Topeka In a preview of what’s to come, Kansas leaders Tuesday wrestled over the budget deficit before agreeing to borrow funds to fulfill the state’s obligation to public schools.
Gov. Kathleen Sebelius, a Democrat, rejected a proposal from House Speaker Melvin Neufeld, R-Ingalls, to institute an across-the-board cut of state government as a way to start addressing a $140 million revenue shortfall, which could balloon to $1 billion.
But Republican legislative leaders refused to go along with Sebelius’ bid to issue $400 million in what are called certificates of indebtedness.
In the end, the State Finance Council, which is composed of Sebelius and key lawmakers, approved $250 million in certificates of indebtedness, which will allow internal government loans of idle reserves that must be paid back within the fiscal year. Earlier in the year, the council approved $300 million in certificates.
The new certificates are needed to provide the state’s 297 school districts with their full $220 million December payment. The state shorted schools $55 million because of cash-flow problems.
Neufeld said his proposed 2.8-percent across-the-board cut was needed to start the process of whittling down the budget in the face of what could be a record deficit. That would have been on top of previous budget cuts ordered by Sebelius.
“There’s going to be pain,” Neufeld said, but added that it was better to spread the cuts over two fiscal years starting immediately.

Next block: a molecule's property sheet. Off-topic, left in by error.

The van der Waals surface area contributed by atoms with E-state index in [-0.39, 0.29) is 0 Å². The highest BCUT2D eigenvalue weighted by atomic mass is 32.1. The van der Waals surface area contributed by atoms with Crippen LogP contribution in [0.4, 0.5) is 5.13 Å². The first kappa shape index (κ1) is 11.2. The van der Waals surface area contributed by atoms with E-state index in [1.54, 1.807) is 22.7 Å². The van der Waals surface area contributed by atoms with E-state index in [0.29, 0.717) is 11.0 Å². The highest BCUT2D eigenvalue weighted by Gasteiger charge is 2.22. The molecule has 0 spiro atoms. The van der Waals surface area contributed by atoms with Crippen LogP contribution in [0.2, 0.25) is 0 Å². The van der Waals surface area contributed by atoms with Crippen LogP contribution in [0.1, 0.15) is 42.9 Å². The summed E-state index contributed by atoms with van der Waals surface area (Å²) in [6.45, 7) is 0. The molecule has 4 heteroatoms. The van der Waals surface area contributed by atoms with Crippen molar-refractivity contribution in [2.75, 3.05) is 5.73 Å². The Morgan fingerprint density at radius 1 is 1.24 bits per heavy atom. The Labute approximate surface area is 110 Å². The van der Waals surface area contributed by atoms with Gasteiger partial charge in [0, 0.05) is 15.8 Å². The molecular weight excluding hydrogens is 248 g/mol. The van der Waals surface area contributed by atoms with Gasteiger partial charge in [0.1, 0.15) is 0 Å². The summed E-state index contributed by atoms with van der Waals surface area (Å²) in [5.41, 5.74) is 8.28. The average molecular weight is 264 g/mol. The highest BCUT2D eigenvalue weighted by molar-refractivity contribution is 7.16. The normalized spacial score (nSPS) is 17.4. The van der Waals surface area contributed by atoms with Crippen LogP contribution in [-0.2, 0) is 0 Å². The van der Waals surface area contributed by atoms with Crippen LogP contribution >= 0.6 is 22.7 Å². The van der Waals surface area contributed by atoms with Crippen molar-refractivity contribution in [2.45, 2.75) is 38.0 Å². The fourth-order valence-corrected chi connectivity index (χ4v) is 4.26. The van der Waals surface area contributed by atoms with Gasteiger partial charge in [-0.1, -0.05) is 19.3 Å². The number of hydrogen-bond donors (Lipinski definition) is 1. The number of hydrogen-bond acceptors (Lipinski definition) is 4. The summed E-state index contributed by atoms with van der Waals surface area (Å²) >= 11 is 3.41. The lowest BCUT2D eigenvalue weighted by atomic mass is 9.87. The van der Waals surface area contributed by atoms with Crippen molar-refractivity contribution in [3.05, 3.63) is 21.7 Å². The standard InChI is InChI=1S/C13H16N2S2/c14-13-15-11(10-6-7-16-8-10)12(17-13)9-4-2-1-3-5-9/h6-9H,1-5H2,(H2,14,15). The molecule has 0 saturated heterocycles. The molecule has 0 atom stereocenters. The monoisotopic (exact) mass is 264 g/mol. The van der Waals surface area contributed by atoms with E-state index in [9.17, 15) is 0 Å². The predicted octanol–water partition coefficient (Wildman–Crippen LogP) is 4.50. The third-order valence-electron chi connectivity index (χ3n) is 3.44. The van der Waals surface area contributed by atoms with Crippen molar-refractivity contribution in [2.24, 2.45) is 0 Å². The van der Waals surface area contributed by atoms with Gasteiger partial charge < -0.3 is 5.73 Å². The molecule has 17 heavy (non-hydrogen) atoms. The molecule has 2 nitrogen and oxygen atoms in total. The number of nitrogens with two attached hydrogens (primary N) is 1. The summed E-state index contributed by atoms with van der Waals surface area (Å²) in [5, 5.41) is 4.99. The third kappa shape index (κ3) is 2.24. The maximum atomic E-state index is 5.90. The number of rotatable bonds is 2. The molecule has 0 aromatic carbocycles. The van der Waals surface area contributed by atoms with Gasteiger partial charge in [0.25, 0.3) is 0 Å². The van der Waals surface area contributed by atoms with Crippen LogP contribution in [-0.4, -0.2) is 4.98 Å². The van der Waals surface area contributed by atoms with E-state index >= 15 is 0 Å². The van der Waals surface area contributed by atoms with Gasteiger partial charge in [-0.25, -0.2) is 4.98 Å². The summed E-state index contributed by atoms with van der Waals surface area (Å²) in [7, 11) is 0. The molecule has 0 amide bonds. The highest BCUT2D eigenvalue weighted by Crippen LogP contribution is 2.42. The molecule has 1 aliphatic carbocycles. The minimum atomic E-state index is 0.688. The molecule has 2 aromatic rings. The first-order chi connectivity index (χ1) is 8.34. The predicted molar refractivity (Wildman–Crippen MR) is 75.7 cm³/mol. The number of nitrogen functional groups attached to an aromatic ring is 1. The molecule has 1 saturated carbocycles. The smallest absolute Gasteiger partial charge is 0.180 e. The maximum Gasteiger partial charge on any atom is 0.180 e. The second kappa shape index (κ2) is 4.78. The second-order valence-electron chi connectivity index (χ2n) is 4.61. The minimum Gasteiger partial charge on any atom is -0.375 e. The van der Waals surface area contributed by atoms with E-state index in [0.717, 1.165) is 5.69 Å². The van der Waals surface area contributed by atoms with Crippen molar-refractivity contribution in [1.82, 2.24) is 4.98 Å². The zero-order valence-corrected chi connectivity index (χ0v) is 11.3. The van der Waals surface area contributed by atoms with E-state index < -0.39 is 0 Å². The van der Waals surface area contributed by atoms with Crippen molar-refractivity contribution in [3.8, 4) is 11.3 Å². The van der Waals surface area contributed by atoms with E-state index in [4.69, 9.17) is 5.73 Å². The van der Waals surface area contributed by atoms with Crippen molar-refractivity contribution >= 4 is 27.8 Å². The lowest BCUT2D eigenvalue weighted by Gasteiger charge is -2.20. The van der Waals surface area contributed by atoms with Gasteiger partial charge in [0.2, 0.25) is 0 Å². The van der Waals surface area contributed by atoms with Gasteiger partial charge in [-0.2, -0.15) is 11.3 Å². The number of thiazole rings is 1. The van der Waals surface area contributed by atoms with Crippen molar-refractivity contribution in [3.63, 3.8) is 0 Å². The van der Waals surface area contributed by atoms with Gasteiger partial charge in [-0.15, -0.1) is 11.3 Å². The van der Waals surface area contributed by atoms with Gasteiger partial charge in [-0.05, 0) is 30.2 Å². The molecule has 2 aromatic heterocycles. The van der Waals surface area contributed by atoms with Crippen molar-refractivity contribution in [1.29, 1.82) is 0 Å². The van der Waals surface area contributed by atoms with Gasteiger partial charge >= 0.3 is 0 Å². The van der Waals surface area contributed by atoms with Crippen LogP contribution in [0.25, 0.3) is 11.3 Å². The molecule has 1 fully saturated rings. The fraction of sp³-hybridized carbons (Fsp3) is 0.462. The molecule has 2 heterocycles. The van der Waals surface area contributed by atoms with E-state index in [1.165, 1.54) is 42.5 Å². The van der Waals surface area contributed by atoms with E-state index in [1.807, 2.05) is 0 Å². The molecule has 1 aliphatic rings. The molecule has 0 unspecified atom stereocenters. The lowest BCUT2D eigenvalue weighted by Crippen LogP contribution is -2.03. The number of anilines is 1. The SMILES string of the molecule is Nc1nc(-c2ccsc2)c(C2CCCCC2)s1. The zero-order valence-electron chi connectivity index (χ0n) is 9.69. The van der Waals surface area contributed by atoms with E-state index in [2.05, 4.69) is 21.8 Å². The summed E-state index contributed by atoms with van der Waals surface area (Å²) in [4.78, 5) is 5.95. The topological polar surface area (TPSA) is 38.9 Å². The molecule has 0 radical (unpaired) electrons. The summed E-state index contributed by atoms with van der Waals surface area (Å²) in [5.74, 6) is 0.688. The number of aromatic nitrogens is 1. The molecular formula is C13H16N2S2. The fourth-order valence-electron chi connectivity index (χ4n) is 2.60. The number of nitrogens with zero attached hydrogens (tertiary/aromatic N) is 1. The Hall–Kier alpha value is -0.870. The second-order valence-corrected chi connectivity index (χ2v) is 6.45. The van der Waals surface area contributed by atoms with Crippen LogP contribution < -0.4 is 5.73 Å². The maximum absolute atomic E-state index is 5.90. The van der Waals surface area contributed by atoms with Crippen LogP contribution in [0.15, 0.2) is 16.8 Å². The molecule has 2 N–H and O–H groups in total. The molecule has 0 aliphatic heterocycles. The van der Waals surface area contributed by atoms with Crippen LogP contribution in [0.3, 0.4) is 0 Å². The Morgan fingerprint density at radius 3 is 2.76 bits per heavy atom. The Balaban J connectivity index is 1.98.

Sebelius rejected the idea, saying that across-the-board cuts are unfair to services that are crucial for some Kansans. “They are dangerous for a lot of vulnerable citizens,” she said.
When she sought approval of the $400 million to handle the state’s cash-flow problems, Republicans pushed back, saying they would like to see specific budget cuts from Sebelius before borrowing funds.
“Borrowing from ourselves strikes me as a defeatist approach,” said Senate Majority Leader Derek Schmidt, R-Independence.
But Sebelius said the budget and the cash-flow problems were separate and shouldn’t be linked.
She vowed that she would provide lawmakers a budget proposal that is balanced when the legislative session starts Jan. 12.
“You will have a balanced budget,” which will include a revised budget for the current fiscal year, and a plan for the next one that starts July 1, she said.
A vote to approve $400 million in certificates of indebtedness failed, as did a Republican-offered vote for $200 million. The council then agreed to $250 million, which means schools will get paid but the cash-flow problem will erupt again in mid-February, said Sebelius’ budget director Duane Goossen.
During the meeting, some Republicans expressed displeasure with Sebelius’ work on the current budget problems. Sebelius ordered agencies to prepare budget cuts, but she said she wanted to hold harmless public schools and social services, which total two-thirds of the budget.
House Majority Leader Ray Merrick, R-Stilwell, said one-third of state government was sustaining the entire budget hit. “I don’t think that’s fair,” he said.
Later, Sebelius said school funding needed to be maintained in the current fiscal year because teachers were already under contract. She said in the next fiscal year “we’ll make some adjustments,” but she didn’t elaborate.